His jaw was wired shut for six weeks, and doctors told him not to play lacrosse or participate in any strenuous activities during that time. His boundless dedication said otherwise, as he would go into his back yard and shoot on a net or throw the ball against the wall.
“I wanted to keep a stick in my hand at all times,” he said.
That winter he played in an indoor league in Ewing, and said, “This greatly helped my game because I played against some good kids while learning how to work in tighter spaces.”
Figuring the worst was behind him, Ritchkoff was thrilled to make varsity as a sophomore. It’s uncertain what ladder he walked under or whose black cat crossed his path, but two games into the season, Ritchkoff broke his right forearm in two places on the helmet of an opposing midfielder.
Result? Surgery, and eight more weeks with no lacrosse.
Once was bad enough, but twice was excruciating.
“That was a real morale-killer,” Ritchkoff said. “It was one of the hardest mental tests I’ve had to face to this day. I remember going down for a ground ball, taking a helmet to the arm, and immediately trying to play defense with a limp arm when the ball went the other way. After struggling to even grip my stick, I knew it was broken the second I saw the bump in the middle of my arm.”
Suddenly, the naysayers were emerging.
“At this point, people thought I was crazy for still wanting to play lacrosse,” he said. “Frankly… I agree with them. But I loved the game too much to give it up that easily. I just kept telling myself to heal up and work hard so I can make junior year my year.”
He did the same backyard routine during the eight weeks, “except with a working jaw and one less arm this time.”
Once healed, he played in a summer league, once again determined to have a lacrosse career. He returned to the varsity and had 10 goals and one assist in earning his post-season honors last season.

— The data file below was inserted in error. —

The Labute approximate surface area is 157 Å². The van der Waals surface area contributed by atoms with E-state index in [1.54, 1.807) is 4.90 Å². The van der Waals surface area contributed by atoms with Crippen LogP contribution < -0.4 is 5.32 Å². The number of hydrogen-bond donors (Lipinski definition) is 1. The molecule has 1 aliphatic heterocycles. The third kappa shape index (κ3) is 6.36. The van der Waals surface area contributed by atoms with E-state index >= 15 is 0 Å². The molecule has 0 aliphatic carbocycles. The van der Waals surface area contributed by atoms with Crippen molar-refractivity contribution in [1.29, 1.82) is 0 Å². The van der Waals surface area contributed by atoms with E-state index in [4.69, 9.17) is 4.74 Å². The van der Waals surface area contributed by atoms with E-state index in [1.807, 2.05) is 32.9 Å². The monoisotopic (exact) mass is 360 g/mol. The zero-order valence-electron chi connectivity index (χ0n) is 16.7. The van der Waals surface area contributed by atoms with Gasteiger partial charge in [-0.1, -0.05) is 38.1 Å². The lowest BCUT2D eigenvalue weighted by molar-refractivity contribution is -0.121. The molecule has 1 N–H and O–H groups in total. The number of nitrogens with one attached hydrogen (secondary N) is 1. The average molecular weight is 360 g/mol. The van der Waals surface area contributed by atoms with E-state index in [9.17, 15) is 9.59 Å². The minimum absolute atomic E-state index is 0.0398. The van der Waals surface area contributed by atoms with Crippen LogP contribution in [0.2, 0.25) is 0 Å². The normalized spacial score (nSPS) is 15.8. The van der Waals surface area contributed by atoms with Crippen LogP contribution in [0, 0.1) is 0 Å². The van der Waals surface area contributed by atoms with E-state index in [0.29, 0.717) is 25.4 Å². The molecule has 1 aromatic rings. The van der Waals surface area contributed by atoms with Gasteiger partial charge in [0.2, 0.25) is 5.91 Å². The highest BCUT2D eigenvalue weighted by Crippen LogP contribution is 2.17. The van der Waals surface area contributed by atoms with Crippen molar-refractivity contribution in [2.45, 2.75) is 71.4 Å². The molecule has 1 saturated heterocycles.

‘He’s got the tools, he’s got the heart… I expect him to take on a better role and control the game off the faceoff.’
This year, it’s a whole new look for the Hornets, who won just six games in Ritchkoff’s first two years on varsity. Azzarello brings a big-time background to the job. A native of the lacrosse hotbed of Long Island, he played for a state champion at Sachem High School and went on to play college lacrosse for Colgate and C.W. Post. His son now plays for Ohio Wesleyan.
Azzarello, who has coached for the past 25 years, is one of the coaches who helped start the Robbinsville recreation program. He understands the challenges he faces at West. Ritchkoff, who attended three clinics with Azzarello in Ewing, feels he will turn things around.
“From those clinics alone, I knew this man knew his stuff,” Dylan said. “He has done just about everything with lacrosse. It has been a dream playing under coach Roc so far. I learn something new every practice while still being able to joke around and have an enjoyable time with him. He truly has a love for the sport and I’m so happy he’s ready to create a culture over here at West. As a team, we have the coach, we have the talent, we just need to prove ourselves and show everyone what we’ve worked so hard to accomplish.”